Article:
A solution to the FISA controversy

A solution to the FISA controversy is suggested in a Chicago Tribune op—ed by former Clinton Associate Attorney General who supports Bush, and is reinforced by a Tribune editorial explaining and endorsing the concept:

John Schmidt, a prominent Chicago attorney and former associate attorney general in the Clinton administration, sets it out on today's Commentary page.

Schmidt believes the Bush administration already has the legal authority to conduct the broad surveillance at issue. Schmidt argued persuasively in a December essay on our pages that since the FISA law was passed in 1978, every president has asserted that he "retained inherent power" to go beyond the terms of the law and the courts have consistently upheld that position.

So what Schmidt offers today, and this page strongly supports, is not designed to rein in unlawful activity by the administration. It is a means to balance lawful activity with the civil liberties this nation holds dear.

Schmidt suggests empowering the FISA court to review periodically the broad parameters of the kind of surveillance plan now run by the NSA. He notes that this isn't a new idea: Former Atty. Gen. Edward Levi recommended it more than 30 years ago.

A regular FISA court review of the eavesdropping program makes sense. At the moment, President Bush reauthorizes the program every 45 days. Presumably, the president is briefed on the nature and scope of the program, the results of its intercepts, and efforts to make sure that there's no inappropriate snooping on American citizens. That briefing could be conducted before the FISA court.

The administration is under increasing pressure from many Republicans as well as Democrats to yield. On Tuesday, Rep. Heather A. Wilson (R—N.M.), the chairwoman of the House Intelligence Subcommittee on Technical and Tactical Intelligence, broke ranks with the White House and called for a full inquiry into the NSA program.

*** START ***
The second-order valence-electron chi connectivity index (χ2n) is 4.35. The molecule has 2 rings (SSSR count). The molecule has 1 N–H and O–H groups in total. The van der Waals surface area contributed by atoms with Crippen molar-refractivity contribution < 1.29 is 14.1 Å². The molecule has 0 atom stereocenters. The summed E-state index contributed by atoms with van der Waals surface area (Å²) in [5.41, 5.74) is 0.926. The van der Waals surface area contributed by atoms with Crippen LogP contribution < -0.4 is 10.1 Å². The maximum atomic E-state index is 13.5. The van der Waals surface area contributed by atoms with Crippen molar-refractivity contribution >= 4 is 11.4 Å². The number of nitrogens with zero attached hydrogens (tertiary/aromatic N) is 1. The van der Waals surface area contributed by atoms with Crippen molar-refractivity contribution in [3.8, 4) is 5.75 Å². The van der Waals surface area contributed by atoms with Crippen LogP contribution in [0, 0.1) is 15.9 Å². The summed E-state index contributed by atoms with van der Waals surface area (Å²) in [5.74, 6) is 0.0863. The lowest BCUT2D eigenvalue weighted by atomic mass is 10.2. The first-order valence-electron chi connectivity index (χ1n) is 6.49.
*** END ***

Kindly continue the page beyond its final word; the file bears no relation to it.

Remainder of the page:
A broad congressional review——even behind closed doors, despite whatever promises of confidentiality are made——runs the risk of revealing more information on how the U.S. intercepts the communication of its enemies. This should be resolved now, by creating a court oversight that doesn't restrict the speed and flexibility of this nation's critical intelligence efforts.

Ed Lasky   2 13 06

A solution to the FISA controversy is suggested in a Chicago Tribune op—ed by former Clinton Associate Attorney General who supports Bush, and is reinforced by a Tribune editorial explaining and endorsing the concept:

John Schmidt, a prominent Chicago attorney and former associate attorney general in the Clinton administration, sets it out on today's Commentary page.

Schmidt believes the Bush administration already has the legal authority to conduct the broad surveillance at issue. Schmidt argued persuasively in a December essay on our pages that since the FISA law was passed in 1978, every president has asserted that he "retained inherent power" to go beyond the terms of the law and the courts have consistently upheld that position.

So what Schmidt offers today, and this page strongly supports, is not designed to rein in unlawful activity by the administration. It is a means to balance lawful activity with the civil liberties this nation holds dear.

Schmidt suggests empowering the FISA court to review periodically the broad parameters of the kind of surveillance plan now run by the NSA. He notes that this isn't a new idea: Former Atty. Gen. Edward Levi recommended it more than 30 years ago.

A regular FISA court review of the eavesdropping program makes sense. At the moment, President Bush reauthorizes the program every 45 days. Presumably, the president is briefed on the nature and scope of the program, the results of its intercepts, and efforts to make sure that there's no inappropriate snooping on American citizens. That briefing could be conducted before the FISA court.

The administration is under increasing pressure from many Republicans as well as Democrats to yield. On Tuesday, Rep. Heather A. Wilson (R—N.M.), the chairwoman of the House Intelligence Subcommittee on Technical and Tactical Intelligence, broke ranks with the White House and called for a full inquiry into the NSA program.

A broad congressional review——even behind closed doors, despite whatever promises of confidentiality are made——runs the risk of revealing more information on how the U.S. intercepts the communication of its enemies. This should be resolved now, by creating a court oversight that doesn't restrict the speed and flexibility of this nation's critical intelligence efforts.

Ed Lasky   2 13 06